Bridging The Gap
Imagine a university that represents the multicultural communities of our nation, and of our globe. A campus and student body poised to change the world. That is what we are intentionally creating at Rensselaer.
Rensselaer must now better meet the financial needs of our students – especially those underrepresented in STEM fields – in order to advance the diversification of our student body. This bold initiative will make the Institute a magnet for talent, regardless of background or personal resources.
For 43% of the undergraduate population at Rensselaer, there is a gap between the amount of financial aid Rensselaer can provide, and the amount of financial aid they need. Therefore, we are counting on Rensselaer alumni/ae, friends, and partners to invest in scholarships that bridge the existing financial aid gap.
Annual Fund Scholarship Programs
One of the most personal and lasting ways to make a difference in the lives of Rensselaer students is with a gift of scholarship support. There are a variety of ways in which you can support students at Rensselaer, including Rensselaer Annual Fund Scholars, the Rensselaer Annual Fund Assistance Grant, and the Patroon Scholars Program of the Rensselaer Annual Fund. Whether you choose to make your gift in support of multiple students, or create the type of relationship between the sponsor and student that lasts a lifetime, you can truly impact the lives of our students in so many ways.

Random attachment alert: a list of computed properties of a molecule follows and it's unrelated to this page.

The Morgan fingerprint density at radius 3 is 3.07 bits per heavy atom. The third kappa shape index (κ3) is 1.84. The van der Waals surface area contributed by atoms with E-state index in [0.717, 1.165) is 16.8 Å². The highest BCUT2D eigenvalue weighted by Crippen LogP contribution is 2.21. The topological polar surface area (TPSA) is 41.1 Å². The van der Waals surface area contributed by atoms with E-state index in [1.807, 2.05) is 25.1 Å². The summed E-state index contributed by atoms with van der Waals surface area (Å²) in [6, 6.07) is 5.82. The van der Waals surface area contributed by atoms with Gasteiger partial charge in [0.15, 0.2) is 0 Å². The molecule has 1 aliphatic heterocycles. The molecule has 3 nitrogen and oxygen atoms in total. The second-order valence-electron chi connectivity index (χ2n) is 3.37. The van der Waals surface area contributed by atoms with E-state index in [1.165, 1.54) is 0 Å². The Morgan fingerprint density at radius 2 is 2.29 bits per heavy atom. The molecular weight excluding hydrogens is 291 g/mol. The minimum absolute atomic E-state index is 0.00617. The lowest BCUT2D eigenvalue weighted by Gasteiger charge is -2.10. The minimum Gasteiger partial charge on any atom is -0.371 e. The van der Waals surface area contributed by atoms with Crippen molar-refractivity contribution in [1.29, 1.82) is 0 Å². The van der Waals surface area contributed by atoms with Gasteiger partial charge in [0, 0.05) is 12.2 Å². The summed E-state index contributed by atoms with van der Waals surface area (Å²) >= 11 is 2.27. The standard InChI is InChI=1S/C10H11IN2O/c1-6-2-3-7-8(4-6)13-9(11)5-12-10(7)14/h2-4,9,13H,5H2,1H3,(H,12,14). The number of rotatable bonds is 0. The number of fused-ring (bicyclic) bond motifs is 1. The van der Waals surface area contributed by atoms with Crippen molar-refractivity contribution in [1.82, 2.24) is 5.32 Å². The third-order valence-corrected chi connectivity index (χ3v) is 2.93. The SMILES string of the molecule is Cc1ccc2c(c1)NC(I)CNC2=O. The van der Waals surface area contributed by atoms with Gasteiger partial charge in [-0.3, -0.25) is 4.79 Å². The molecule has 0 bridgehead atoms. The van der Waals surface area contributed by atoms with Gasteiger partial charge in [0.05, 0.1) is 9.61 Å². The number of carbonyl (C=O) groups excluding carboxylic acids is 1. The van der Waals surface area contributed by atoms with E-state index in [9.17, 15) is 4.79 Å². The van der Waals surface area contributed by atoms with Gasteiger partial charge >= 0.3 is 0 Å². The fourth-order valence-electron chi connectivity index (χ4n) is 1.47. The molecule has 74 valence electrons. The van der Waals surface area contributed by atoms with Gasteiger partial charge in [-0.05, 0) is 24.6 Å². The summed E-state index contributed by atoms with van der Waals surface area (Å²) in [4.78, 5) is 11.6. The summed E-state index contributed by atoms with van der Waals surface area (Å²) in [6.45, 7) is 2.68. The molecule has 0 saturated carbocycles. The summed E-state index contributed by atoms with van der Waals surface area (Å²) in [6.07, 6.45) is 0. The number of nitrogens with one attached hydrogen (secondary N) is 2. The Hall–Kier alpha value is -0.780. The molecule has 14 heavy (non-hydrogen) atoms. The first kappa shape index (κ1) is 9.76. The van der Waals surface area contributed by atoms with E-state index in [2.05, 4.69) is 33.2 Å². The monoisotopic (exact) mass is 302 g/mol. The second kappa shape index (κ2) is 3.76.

The Garnet D. Baltimore Endowed Scholarship
Garnet Douglass Baltimore, a member of the Class of 1881—a distinguished civil and landscape engineer—and the first African American to graduate from Rensselaer Polytechnic Institute. He was the grandson of a slave who fought in the Revolutionary war, and eventually escaped, settling in Troy, and the son of an influential abolitionist.
Garnet Baltimore was the embodiment of a Rensselaer graduate—working on the design and construction of bridges, railroads, roads, and waterways. His professional legacy includes Troy’s Prospect Park and Oakwood Cemetery, the resting place of Samuel Wilson, or “Uncle Sam.” Intensely proud of his Rensselaer education, Baltimore remained active in civic activities and alumni affairs and was inducted into the Rensselaer Alumni Hall of Fame in 2005.
The Garnet D. Baltimore Endowed Scholarship has been established at Rensselaer in response to the need for scholarships for students from underrepresented groups—including African American students and women— for generations to come